Wired guide to Internet addiction

Everything You Need To Know About Your Smartphone Addiction (WIRED)

Everything you ever wanted to know about screen time, likes, and pull-to-refresh.

You don’t need to see the stats to know it’s hard to put down your device—the muscle memory of pull-to-refresh, the devil of the red notification on your shoulder, the rush that follows a flood of likes, the Instagram envy, the FOMO, scrolling endlessly by screenlight instead of falling asleep.

Except that actual experts are still debating whether “addiction” is the right term for the relationship between humans and smartphones. Some say technology is not a drug like tobacco but rather a behavioral addiction, like gambling. Others say the addiction metaphor is unnecessarily alarmist and that the studies linking depression and smartphone usage only show correlation, not causation. But even major tech companies have acknowledged that their products can make us feel bad and promised to be more mindful of their users—perhaps the best data point yet that our smartphone attachment is cause for concern.

The tug of war over the phrase “time well spent” is another good indication of the tech industry’s rhetoric-and-see attitude. Tristan Harris, the former design ethicist for Google, popularized “time well spent” as a contrast to apps like Facebook that “hijack our minds” and distract us from our priorities. And for his annual personal challenge in 2018, Mark Zuckerberg vowed to fix Facebook, including insuring that time spent on Facebook was “time well spent.” But, as Harris has pointed out, making it easier to ignore the NewsFeed clashes with Facebook’s business model, in which advertisers (who are the company’s actual, paying, customers) want your attention.

The best hope for better practices may be the whistle-blowers themselves. Harris is now the executive director and cofounder of Center for Humane Technology, which is agitating for change, supported by Common Sense Media, a nonprofit dedicated to helping kids. While users are waiting on Facebook, Apple, and YouTube to act, entrepreneurs are developing tools and services to help with tech addiction—available, where else, but at an app store near you.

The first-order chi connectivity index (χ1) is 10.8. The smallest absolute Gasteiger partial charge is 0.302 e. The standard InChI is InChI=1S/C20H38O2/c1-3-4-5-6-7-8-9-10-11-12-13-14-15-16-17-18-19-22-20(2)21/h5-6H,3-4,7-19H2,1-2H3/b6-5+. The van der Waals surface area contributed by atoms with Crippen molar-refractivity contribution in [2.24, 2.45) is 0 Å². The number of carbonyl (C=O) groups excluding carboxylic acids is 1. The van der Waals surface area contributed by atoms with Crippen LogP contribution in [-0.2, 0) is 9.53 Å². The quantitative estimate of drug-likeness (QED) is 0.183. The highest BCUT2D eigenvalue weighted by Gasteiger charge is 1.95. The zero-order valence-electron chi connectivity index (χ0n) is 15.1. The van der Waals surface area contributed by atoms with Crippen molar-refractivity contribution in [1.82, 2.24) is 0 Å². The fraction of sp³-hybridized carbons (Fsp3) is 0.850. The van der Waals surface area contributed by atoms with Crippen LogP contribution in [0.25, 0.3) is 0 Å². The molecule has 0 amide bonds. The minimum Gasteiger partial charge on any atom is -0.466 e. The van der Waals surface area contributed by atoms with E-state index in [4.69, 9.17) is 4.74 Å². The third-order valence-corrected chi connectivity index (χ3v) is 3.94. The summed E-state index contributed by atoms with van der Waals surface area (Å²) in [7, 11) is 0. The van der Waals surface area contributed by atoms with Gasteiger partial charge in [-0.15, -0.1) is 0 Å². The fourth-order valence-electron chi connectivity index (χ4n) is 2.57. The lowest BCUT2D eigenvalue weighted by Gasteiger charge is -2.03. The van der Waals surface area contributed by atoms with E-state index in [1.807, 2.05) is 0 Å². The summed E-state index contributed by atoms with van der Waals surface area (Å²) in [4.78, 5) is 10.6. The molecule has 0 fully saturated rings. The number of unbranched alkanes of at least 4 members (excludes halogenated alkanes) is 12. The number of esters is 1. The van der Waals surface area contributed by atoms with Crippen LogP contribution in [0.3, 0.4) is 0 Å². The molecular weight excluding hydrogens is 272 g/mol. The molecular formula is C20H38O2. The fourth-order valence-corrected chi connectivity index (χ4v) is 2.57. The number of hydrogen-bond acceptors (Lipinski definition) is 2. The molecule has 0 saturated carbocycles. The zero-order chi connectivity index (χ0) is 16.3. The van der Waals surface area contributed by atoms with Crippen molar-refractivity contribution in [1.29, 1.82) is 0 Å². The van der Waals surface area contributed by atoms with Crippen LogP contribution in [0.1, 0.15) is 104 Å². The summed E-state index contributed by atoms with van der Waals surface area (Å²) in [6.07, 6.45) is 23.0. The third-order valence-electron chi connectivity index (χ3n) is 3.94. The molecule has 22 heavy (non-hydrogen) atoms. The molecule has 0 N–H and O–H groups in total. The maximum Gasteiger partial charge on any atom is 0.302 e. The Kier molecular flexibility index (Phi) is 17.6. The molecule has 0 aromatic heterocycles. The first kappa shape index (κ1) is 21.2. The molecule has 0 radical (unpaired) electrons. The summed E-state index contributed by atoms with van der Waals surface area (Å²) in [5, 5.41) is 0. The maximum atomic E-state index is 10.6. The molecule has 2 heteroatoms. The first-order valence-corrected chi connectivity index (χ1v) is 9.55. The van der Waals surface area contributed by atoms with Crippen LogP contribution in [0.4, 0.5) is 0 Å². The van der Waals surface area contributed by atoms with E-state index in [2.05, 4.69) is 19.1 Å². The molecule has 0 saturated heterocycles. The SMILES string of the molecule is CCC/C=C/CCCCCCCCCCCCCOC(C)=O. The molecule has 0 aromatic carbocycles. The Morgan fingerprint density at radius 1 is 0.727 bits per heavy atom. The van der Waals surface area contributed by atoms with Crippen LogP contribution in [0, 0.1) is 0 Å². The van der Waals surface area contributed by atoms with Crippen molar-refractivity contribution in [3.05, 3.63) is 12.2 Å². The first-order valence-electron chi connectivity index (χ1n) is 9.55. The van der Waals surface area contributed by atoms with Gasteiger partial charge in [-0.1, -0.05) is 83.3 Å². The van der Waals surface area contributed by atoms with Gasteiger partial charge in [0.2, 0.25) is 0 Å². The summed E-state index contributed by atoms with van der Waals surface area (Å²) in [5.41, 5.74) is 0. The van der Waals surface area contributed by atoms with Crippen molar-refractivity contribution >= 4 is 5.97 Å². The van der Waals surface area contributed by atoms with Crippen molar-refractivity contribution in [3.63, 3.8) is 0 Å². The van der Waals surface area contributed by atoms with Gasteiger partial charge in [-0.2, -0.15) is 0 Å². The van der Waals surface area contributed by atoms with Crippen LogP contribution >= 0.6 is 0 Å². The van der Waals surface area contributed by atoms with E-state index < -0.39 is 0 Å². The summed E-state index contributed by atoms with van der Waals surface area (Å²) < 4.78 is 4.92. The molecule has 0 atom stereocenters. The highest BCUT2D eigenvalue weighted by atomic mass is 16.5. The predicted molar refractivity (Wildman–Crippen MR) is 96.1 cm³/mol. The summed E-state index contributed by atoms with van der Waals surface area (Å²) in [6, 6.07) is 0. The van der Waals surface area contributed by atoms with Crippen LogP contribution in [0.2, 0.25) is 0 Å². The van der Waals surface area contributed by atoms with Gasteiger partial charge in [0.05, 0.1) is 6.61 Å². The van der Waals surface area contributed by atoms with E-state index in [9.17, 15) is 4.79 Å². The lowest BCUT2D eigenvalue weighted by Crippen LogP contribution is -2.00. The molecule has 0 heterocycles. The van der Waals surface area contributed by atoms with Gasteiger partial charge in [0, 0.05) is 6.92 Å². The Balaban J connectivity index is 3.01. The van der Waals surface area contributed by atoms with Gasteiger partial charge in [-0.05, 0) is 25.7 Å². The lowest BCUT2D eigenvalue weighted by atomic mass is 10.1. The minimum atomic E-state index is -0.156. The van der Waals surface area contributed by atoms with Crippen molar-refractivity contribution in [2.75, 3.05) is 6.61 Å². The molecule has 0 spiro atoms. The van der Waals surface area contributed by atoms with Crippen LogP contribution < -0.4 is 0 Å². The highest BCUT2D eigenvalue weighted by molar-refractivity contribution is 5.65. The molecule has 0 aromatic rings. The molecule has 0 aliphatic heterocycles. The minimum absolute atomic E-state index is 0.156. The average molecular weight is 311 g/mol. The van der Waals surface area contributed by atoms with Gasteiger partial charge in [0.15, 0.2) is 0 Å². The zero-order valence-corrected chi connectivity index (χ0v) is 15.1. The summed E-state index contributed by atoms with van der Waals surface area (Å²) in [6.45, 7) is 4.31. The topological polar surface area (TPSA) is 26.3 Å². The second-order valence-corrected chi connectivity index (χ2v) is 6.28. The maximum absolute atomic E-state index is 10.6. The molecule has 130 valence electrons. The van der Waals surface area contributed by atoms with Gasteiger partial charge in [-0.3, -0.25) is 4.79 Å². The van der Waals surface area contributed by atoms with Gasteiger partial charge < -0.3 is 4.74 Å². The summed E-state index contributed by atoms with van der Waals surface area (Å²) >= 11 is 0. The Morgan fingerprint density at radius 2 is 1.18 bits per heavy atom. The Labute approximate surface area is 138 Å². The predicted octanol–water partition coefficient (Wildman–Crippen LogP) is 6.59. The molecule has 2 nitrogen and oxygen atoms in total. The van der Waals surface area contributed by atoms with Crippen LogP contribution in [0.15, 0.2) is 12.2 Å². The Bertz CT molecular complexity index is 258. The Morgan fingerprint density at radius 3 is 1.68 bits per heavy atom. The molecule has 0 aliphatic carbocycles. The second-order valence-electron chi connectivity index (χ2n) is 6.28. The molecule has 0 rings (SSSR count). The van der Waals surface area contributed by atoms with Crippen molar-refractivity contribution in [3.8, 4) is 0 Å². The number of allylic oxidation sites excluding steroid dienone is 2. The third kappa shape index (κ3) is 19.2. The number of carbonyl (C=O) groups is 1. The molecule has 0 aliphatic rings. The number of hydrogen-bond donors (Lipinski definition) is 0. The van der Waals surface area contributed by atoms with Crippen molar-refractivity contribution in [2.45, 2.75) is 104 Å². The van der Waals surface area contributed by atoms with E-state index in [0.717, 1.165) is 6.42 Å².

Learn More

  • The Subtle Nudges That Could Unhook Us From Our Phones
    Instead of using stockpiles of personal information to exploit our tendencies to procrastinate, companies could use the same information to detect and notify users who spend more time than they would like to on their phones. For instance, what if typing “Facebook” into your address bar prompted you to select whether the purpose of your visit is a “Quick Break,” “Easy Reading,” or “Organize an Event,” and also showed you how well those purposes had worked out for people in the past.
  • Extra Sticky
    WIRED’s Gadget Lab podcast interviews senior science writer Robbie Gonzalez to discuss the science of technology addiction and how to cope with the information overload from our news feeds.
  • Ethical Tech Will Require a Grassroots Revolution
    Defectors from Google and Facebook have banded together to create the Center for Humane Technology in order to spark a mass movement around “time well spent.” If Silicon Valley and Washington won’t address tech’s unhealthy impact, then maybe the public will.
  • It’s Time for a Serious Talk About the Science of Tech Addiction
    Everything you ever wanted to know about whether or not it’s fair to call your smartphone habit an addiction. And some suggestions for a way forward from the field of nutritional research, which had to reinvent itself after decades of demonizing fat as the root cause of obesity and chronic illness.
  • The Formula for Phone Addiction Might Double as a Cure
    B. J. Fogg, whose Stanford class on persuasive technology became known as “The Facebook Class,” thinks consumers have the power to unhook themselves from their phones. All that’s missing is the motivation. One easy way to start is by turning off notifications or turning your phone to grayscale.
  • Demonized Smartphones Are Just Our Latest Technological Scapegoat
    Technophobia is deeply rooted in our history, at least as far back as Ancient Greece, and the case against smartphones isn’t as airtight as it seems. Perhaps we fear the uncertainty as much as we fear the effects of the smartphone.
  • Can Our Phones Save Us From Our Phones?
    Explore the apps, extensions, and devices that could help you reclaim a few minutes of your day, if not your life, by putting a cap on the number of tabs you can open or interrupting you in the middle of a habit you’re trying to break.

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